The refugees among us – a Hungarian photographer's photo series
April 21. 2022. – 12:53 PM
In the future, the photos from the Russian-Ukrainian war will be our documents and proof – both for the truth and for the lies.
Since Russia attacked Ukraine, more than 5 million people have fled the country and about 625 thousand of them have so far come to Hungary. Hungarian photographer Zsolt Balázs travelled to the Hungarian border town of Záhony a week after the war started. He was volunteering at the trains leaving for Budapest with the freshly arrived refugees: he handed out water, food packets, colouring books and sweets, but he never made it to the end of the train before his supplies ran out.
He wasn’t using his camera at the time, as he didn’t want to photograph the mothers and children in this vulnerable situation, so he helped instead. He knew that he wanted to capture their stories, but was looking for a more analytical approach. He wanted to show what lies beyond their vulnerability.
He later continued his volunteer work at the offices of the Ukrainian National Minority in Hungary, where he eventually asked for help in putting together this series of portraits. He photographed the refugees in a studio setting (in the upstairs library of the UNM office) as models, and asked them to take an active part in the session.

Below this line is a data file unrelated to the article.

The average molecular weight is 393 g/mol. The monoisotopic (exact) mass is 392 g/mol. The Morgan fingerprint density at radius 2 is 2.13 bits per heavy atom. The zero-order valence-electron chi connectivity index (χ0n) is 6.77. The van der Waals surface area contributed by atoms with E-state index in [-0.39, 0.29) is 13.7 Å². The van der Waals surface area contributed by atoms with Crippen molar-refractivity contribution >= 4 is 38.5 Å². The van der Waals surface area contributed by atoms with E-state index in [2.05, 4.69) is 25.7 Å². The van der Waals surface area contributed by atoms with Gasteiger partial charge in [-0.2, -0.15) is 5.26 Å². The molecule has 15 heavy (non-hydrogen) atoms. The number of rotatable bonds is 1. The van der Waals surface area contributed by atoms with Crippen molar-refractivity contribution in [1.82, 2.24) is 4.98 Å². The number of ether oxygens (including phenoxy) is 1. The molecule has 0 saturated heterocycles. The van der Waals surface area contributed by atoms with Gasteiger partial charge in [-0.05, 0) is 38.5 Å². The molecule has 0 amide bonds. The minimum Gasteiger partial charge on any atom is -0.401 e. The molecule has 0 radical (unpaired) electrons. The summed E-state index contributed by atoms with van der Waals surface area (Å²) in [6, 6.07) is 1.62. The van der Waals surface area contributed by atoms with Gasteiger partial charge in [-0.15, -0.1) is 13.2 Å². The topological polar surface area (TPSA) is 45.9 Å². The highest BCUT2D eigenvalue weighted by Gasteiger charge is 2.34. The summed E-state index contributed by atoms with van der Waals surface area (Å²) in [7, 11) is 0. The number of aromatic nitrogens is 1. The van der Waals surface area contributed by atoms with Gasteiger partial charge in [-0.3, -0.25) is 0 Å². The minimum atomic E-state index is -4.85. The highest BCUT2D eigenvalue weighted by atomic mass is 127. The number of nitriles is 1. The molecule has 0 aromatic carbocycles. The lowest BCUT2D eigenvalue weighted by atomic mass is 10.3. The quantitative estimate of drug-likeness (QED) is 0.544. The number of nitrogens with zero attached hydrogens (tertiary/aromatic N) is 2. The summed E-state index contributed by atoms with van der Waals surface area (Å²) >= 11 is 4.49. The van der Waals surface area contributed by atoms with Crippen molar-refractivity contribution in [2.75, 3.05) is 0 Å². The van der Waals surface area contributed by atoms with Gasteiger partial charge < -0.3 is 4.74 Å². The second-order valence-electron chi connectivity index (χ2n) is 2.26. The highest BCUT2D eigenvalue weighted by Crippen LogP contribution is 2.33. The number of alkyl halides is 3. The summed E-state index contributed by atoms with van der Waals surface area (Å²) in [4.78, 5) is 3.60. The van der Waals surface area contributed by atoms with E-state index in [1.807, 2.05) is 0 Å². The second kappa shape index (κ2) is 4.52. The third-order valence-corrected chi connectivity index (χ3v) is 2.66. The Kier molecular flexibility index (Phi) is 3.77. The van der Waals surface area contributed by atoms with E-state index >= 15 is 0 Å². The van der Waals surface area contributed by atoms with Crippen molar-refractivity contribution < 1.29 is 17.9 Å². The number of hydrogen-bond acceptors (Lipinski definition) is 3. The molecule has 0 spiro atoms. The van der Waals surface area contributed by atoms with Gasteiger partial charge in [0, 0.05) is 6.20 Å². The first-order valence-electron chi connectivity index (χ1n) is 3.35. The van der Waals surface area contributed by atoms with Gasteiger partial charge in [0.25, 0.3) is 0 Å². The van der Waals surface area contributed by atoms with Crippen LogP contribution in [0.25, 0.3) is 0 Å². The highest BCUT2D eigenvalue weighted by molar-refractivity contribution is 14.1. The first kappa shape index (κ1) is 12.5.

Setting up the lighting for portrait photography takes time, during which the photographer and the model share a space. The staff at the UNM office helped in the communication during the sessions. The refugees in the photos volunteered their name, face and story. Others did not want their photos taken, but wanted to share their stories nevertheless.
You may read their sentences between the photos.
1083 kilometres from her home. She left her home in Odessa with her mother and sibling on 6 April, 2022 after several missiles exploded near them.
„When the bombing started, I packed our lives into two suitcases, and we left our home, because I feared for my daughter’s life. She still thinks that while daddy is away on a long business trip, the two of us came on a holiday. I have no idea if we will ever be able to go home, and if we do, whether we will have a place to live, and what I will tell my child.”
1046 kilometres from her home. She left her home in Irpin, near Kyiv on 31 March, 2022 because of the war.
„My husband died, we buried him in the back of our garden. The next day I was hit in the neck by several pieces of shrapnel from a rocket that landed near our house."
„Do you know where I could buy a gas mask? I want to send one to my husband. He is at the front, fighting near Mariupol, and I’m worried they might be exposed to chemical weapons.”
1509 kilometres from her home. She is a writer, who left Kharkiv on 19 March, 2022 because of the war.
„We came from Chernihiv, from the combat zone. I am looking for a wheelchair for my ten-year-old disabled son. His wheelchair broke while we were fleeing. We had painted it red, because of that movie “Cars” – it’s his favourite story to watch.”
Nastya and Masha
1046 kilometres from their home. The little girl and her mother left on 5 April, 2022 from near Kyiv because of the war.